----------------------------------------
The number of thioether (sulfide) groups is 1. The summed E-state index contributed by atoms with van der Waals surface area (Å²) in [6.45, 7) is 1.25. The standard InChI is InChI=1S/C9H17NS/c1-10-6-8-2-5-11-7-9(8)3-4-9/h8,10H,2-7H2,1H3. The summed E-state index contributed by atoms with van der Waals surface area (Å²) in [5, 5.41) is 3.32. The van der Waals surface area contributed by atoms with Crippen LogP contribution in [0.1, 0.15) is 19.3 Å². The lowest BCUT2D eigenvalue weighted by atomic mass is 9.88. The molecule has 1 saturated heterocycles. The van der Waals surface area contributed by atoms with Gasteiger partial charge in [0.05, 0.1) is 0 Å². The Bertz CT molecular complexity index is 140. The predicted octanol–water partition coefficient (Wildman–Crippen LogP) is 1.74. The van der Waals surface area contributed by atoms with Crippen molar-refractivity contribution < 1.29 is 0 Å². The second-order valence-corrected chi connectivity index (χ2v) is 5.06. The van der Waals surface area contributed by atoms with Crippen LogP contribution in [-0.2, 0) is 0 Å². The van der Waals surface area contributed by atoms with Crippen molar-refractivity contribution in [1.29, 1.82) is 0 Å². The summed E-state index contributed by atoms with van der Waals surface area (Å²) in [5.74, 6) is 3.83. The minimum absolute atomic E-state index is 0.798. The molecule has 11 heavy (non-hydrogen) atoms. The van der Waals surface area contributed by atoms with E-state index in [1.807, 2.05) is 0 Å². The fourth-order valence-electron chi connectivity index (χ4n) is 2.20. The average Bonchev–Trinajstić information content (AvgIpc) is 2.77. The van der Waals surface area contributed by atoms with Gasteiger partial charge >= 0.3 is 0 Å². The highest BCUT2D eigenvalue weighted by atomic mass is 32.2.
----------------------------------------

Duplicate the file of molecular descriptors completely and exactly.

The number of thioether (sulfide) groups is 1. The summed E-state index contributed by atoms with van der Waals surface area (Å²) in [6.45, 7) is 1.25. The standard InChI is InChI=1S/C9H17NS/c1-10-6-8-2-5-11-7-9(8)3-4-9/h8,10H,2-7H2,1H3. The summed E-state index contributed by atoms with van der Waals surface area (Å²) in [5, 5.41) is 3.32. The van der Waals surface area contributed by atoms with Crippen LogP contribution in [0.1, 0.15) is 19.3 Å². The lowest BCUT2D eigenvalue weighted by atomic mass is 9.88. The molecule has 1 saturated heterocycles. The van der Waals surface area contributed by atoms with Gasteiger partial charge in [0.05, 0.1) is 0 Å². The Bertz CT molecular complexity index is 140. The predicted octanol–water partition coefficient (Wildman–Crippen LogP) is 1.74. The van der Waals surface area contributed by atoms with Crippen molar-refractivity contribution < 1.29 is 0 Å². The second-order valence-corrected chi connectivity index (χ2v) is 5.06. The van der Waals surface area contributed by atoms with Crippen LogP contribution in [-0.2, 0) is 0 Å². The van der Waals surface area contributed by atoms with Crippen molar-refractivity contribution in [1.29, 1.82) is 0 Å². The summed E-state index contributed by atoms with van der Waals surface area (Å²) in [5.74, 6) is 3.83. The minimum absolute atomic E-state index is 0.798. The molecule has 11 heavy (non-hydrogen) atoms. The van der Waals surface area contributed by atoms with E-state index in [1.807, 2.05) is 0 Å². The fourth-order valence-electron chi connectivity index (χ4n) is 2.20. The average Bonchev–Trinajstić information content (AvgIpc) is 2.77. The van der Waals surface area contributed by atoms with Gasteiger partial charge >= 0.3 is 0 Å². The highest BCUT2D eigenvalue weighted by atomic mass is 32.2.